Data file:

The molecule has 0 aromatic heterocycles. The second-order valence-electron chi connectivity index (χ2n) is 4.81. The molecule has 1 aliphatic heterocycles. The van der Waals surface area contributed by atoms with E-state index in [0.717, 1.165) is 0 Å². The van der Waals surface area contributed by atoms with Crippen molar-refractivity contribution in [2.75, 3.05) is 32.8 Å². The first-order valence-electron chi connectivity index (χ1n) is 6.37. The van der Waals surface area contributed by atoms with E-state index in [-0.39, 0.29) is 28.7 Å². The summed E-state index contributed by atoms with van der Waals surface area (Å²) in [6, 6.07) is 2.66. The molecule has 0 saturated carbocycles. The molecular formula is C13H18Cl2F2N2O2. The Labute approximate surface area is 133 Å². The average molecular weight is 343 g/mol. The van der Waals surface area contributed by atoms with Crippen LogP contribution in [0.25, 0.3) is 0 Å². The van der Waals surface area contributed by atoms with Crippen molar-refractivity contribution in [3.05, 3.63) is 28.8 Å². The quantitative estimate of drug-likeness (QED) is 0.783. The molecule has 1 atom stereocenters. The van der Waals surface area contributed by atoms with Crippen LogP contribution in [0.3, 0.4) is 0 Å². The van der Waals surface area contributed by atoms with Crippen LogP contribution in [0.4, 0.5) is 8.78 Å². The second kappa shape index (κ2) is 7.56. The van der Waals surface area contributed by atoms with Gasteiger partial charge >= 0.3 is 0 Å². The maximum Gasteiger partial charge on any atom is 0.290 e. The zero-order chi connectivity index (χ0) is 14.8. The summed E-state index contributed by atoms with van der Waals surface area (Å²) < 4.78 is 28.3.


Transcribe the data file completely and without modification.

The molecule has 0 aromatic heterocycles. The second-order valence-electron chi connectivity index (χ2n) is 4.81. The molecule has 1 aliphatic heterocycles. The van der Waals surface area contributed by atoms with E-state index in [0.717, 1.165) is 0 Å². The van der Waals surface area contributed by atoms with Crippen molar-refractivity contribution in [2.75, 3.05) is 32.8 Å². The first-order valence-electron chi connectivity index (χ1n) is 6.37. The van der Waals surface area contributed by atoms with E-state index in [-0.39, 0.29) is 28.7 Å². The summed E-state index contributed by atoms with van der Waals surface area (Å²) in [6, 6.07) is 2.66. The molecule has 0 saturated carbocycles. The molecular formula is C13H18Cl2F2N2O2. The Labute approximate surface area is 133 Å². The average molecular weight is 343 g/mol. The van der Waals surface area contributed by atoms with Crippen LogP contribution in [0.25, 0.3) is 0 Å². The van der Waals surface area contributed by atoms with Crippen molar-refractivity contribution in [3.05, 3.63) is 28.8 Å². The quantitative estimate of drug-likeness (QED) is 0.783. The molecule has 1 atom stereocenters. The van der Waals surface area contributed by atoms with Crippen LogP contribution in [0.3, 0.4) is 0 Å². The van der Waals surface area contributed by atoms with Crippen LogP contribution in [0.4, 0.5) is 8.78 Å². The second kappa shape index (κ2) is 7.56. The van der Waals surface area contributed by atoms with Gasteiger partial charge >= 0.3 is 0 Å². The maximum Gasteiger partial charge on any atom is 0.290 e. The zero-order chi connectivity index (χ0) is 14.8. The summed E-state index contributed by atoms with van der Waals surface area (Å²) < 4.78 is 28.3.